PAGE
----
Although misunderstood by much of the investment community, there is a distinction between the price and the value of an investment. Our job is to find that difference and profit from it.
Both our investment and business philosophies are based on the power of shared goals. We prefer companies where the executives’ incentives are aligned with those of the shareholders, most often investing their own money in company stock.
It also is important that your investment adviser’s incentives align with your best interests. That’s one reason we invest our money in the same stocks we purchase for our clients.
We sell no products, and we always use a third-party custodian for your account, providing an important check and balance on the safekeeping of your assets.
Our clients benefit from that accountability and commitment to a proven investment philosophy. That philosophy is built on four tenets: value, safety, research and logic.
“Sound investing can make you very wealthy if you’re not in too big of a hurry.
And it never makes you poor, which is better.”Benjamin Graham
In theory, the value of an investment is a simple number to calculate: it is the present value of all the cash a business will generate in the future. Our job is to project cash flows, determine probabilities and value those cash flows.
In practice, identifying profitable investment opportunities often is about exploiting the mistakes of others. As the renowned investor and founder of the Templeton Funds, Sir John Templeton, said, “If you want the same returns as everyone else, buy the same securities as everyone else.”
Independent thinking is required to make money in the financial markets. It is the greed and panic of others, chasing the same securities, that creates opportunities for investors who are willing to act independently. Our focus is on logic and research, not emotion and trends. Owning the investments most popular at any moment generates a false sense of safety and ensures that an investor will be subject to the whims of the investing masses. When given the choice, we prefer the regret of a lost opportunity over the regret of losing money. That’s why we always have been willing to stand outside the herd.
We look for value, not just what’s in vogue.
Investors and advisers frequently rely on over-diversification as a replacement for knowledge. People who don’t know what to do often do a little bit of everything, giving the illusion of active management and eventually owning the entire market, either through index funds or their very expensive proxy – a collection of diversified mutual funds.
The beginning point of all sound investing is determining the value of the asset. Stocks are not numbers on a computer screen that fluctuate in price. They are ownership shares in a business. Successful investing requires examining a stock as if evaluating the business – because that is exactly what we are doing.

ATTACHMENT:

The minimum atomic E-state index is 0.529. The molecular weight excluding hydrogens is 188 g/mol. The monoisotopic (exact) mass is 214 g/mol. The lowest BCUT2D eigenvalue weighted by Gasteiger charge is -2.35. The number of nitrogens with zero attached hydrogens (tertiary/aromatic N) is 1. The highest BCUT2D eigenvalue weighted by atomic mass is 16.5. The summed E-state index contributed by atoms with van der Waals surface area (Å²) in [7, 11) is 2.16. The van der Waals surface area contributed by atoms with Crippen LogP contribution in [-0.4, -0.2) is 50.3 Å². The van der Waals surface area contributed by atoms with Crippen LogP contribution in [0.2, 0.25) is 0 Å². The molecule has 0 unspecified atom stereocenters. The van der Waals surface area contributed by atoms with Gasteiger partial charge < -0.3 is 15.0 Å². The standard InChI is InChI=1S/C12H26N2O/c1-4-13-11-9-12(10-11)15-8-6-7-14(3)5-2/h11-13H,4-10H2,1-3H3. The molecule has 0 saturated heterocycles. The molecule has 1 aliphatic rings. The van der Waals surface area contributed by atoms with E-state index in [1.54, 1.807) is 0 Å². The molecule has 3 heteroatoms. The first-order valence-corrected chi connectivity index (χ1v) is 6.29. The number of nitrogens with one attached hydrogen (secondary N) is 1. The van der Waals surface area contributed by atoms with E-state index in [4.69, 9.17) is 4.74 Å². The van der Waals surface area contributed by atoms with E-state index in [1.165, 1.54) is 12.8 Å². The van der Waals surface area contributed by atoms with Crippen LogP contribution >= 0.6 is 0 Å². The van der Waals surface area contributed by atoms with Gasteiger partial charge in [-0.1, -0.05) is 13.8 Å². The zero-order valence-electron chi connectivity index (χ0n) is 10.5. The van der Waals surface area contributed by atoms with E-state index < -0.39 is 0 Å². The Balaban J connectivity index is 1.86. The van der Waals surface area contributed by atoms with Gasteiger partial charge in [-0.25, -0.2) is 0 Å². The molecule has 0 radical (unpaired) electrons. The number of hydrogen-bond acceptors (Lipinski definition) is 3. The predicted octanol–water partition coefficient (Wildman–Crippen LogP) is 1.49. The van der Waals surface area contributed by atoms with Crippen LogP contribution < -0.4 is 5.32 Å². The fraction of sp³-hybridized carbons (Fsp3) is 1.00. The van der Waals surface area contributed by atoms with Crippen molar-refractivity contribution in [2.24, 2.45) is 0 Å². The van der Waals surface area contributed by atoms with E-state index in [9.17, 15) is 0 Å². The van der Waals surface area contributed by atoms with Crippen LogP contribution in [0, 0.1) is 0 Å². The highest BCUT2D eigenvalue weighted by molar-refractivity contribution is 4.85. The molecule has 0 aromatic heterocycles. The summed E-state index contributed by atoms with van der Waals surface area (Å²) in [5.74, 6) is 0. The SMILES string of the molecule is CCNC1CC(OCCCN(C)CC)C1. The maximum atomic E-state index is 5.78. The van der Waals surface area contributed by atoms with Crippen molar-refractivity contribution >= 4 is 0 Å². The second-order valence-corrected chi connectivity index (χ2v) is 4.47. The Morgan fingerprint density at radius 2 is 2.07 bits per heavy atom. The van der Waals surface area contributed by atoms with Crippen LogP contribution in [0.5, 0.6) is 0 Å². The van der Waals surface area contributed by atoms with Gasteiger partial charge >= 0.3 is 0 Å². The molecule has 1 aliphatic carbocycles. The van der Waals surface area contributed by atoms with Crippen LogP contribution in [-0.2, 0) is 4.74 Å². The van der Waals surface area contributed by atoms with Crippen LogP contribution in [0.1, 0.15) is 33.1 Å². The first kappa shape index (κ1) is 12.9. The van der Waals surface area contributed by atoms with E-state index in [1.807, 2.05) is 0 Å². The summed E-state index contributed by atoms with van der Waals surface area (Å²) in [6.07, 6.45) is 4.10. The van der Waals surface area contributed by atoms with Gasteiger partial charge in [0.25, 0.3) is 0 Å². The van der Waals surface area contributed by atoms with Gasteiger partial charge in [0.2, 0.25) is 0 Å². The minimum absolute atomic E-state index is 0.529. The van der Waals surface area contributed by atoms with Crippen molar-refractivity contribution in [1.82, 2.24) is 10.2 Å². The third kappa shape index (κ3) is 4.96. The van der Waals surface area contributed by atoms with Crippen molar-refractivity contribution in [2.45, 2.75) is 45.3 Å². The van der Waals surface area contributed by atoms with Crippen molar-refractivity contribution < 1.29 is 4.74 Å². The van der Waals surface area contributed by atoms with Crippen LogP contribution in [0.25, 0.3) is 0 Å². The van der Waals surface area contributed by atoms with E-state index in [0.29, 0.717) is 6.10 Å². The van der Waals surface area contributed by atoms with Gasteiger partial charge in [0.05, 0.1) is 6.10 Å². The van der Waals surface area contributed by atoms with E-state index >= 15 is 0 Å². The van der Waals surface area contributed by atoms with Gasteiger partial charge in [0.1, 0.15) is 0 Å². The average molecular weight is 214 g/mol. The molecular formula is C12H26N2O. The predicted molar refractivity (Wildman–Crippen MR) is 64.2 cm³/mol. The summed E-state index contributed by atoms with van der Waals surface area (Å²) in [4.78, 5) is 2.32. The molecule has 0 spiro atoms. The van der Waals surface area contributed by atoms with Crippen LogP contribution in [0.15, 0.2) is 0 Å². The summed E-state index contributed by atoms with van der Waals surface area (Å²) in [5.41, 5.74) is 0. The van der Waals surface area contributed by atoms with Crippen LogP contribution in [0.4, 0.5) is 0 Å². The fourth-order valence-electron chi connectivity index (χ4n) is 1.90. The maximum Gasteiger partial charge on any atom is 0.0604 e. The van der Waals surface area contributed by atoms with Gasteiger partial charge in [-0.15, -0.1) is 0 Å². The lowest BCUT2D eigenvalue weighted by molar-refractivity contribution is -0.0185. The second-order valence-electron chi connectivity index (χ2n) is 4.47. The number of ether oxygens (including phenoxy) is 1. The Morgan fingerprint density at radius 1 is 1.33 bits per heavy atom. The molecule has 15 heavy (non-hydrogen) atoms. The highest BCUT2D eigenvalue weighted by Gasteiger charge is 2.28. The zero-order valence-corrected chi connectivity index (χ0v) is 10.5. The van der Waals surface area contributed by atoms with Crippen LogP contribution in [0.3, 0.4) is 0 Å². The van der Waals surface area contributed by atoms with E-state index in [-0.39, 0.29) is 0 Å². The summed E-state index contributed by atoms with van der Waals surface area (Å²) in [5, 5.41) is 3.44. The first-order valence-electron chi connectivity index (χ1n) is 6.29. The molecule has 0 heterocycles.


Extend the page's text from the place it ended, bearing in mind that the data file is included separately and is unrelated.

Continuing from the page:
The business itself must be attractive. It must generate a high cash return on its invested capital. We prefer companies that generate excess cash, not consume additional capital.
If the only way a business can generate increasing net income is to retain and reinvest a growing percentage of its earnings, we are not interested.
Sound investing requires vetting the value of the business, not just the price of the stock.
Our value approach to research and investing had its genesis in the 1920s with the work of Benjamin Graham, co-author of the bible of fundamental investment research, “Security Analysis.”
Graham describes a successful investment as one “which upon thorough analysis promises safety of principal and an adequate return. Operations not meeting these requirements are speculative.”
Like Graham, we always are concerned about having a margin of safety in every investment.
This commitment to a margin of safety not only guides our investment decisions, but also is a part of our fiduciary responsibility to our clients.
At its core, successful investing is an act of logic that occurs in an environment of emotion.
Logic requires that our purchases are priced extremely low relative to their intrinsic value – which first requires that we determine the value of any investment we consider.
Being disciplined about the price we pay for a security provides the margin of safety we require.
Wall Street is an inefficient, emotional place – that’s why there are 10 or 20 percent daily swings in the prices of many stocks. Investors driven by emotion are afraid to stand out from the crowd. Whether they admit it or not, these investors – and they dominate the entire spectrum, from institutions to individuals – have ceded a part of their decision-making process to others.
At Moon Capital Management, our philosophy ensures that we don’t invest our clients’ money on the passing whims of the masses. Our approach often leads us to buy when others are selling and to sell when others are buying.
Some of our most profitable investments, the ones that only in hindsight seem so obvious and easy, are often the ones that required the most emotionally difficult decisions. To keep a rational outlook when the investing herd is panicking or irrationally euphoric is difficult – but can be extremely profitable.